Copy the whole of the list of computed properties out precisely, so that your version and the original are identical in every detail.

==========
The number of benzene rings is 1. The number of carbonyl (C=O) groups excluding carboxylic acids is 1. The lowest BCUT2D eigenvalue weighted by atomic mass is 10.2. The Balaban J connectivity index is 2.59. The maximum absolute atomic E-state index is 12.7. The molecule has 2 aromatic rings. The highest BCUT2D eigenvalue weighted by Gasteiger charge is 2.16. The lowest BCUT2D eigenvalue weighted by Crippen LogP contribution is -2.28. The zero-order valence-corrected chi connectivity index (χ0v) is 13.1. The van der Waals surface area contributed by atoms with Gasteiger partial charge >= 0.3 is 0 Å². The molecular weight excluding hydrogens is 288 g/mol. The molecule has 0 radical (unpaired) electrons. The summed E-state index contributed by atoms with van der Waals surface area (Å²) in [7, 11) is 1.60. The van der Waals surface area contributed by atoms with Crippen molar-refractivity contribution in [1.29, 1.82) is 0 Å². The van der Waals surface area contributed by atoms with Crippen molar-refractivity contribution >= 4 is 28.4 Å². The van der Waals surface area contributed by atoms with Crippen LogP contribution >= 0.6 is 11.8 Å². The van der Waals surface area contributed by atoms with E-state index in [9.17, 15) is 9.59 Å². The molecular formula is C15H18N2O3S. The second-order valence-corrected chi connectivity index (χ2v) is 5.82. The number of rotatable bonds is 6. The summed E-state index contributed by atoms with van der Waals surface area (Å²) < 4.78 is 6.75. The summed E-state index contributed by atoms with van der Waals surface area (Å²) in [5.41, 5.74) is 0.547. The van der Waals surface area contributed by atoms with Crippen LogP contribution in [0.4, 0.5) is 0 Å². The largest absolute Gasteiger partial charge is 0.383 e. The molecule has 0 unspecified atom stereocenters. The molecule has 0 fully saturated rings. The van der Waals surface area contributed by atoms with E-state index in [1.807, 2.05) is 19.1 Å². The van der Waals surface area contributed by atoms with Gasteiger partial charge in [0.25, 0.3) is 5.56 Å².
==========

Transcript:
The number of benzene rings is 1. The number of carbonyl (C=O) groups excluding carboxylic acids is 1. The lowest BCUT2D eigenvalue weighted by atomic mass is 10.2. The Balaban J connectivity index is 2.59. The maximum absolute atomic E-state index is 12.7. The molecule has 2 aromatic rings. The highest BCUT2D eigenvalue weighted by Gasteiger charge is 2.16. The lowest BCUT2D eigenvalue weighted by Crippen LogP contribution is -2.28. The zero-order valence-corrected chi connectivity index (χ0v) is 13.1. The van der Waals surface area contributed by atoms with Gasteiger partial charge >= 0.3 is 0 Å². The molecular weight excluding hydrogens is 288 g/mol. The molecule has 0 radical (unpaired) electrons. The summed E-state index contributed by atoms with van der Waals surface area (Å²) in [7, 11) is 1.60. The van der Waals surface area contributed by atoms with Crippen molar-refractivity contribution in [1.29, 1.82) is 0 Å². The van der Waals surface area contributed by atoms with Crippen molar-refractivity contribution >= 4 is 28.4 Å². The van der Waals surface area contributed by atoms with Crippen LogP contribution >= 0.6 is 11.8 Å². The van der Waals surface area contributed by atoms with E-state index in [9.17, 15) is 9.59 Å². The molecular formula is C15H18N2O3S. The second-order valence-corrected chi connectivity index (χ2v) is 5.82. The number of rotatable bonds is 6. The summed E-state index contributed by atoms with van der Waals surface area (Å²) < 4.78 is 6.75. The summed E-state index contributed by atoms with van der Waals surface area (Å²) in [5.41, 5.74) is 0.547. The van der Waals surface area contributed by atoms with Crippen LogP contribution in [0.4, 0.5) is 0 Å². The largest absolute Gasteiger partial charge is 0.383 e. The molecule has 0 unspecified atom stereocenters. The molecule has 0 fully saturated rings. The van der Waals surface area contributed by atoms with E-state index in [1.807, 2.05) is 19.1 Å². The van der Waals surface area contributed by atoms with Gasteiger partial charge in [0.25, 0.3) is 5.56 Å².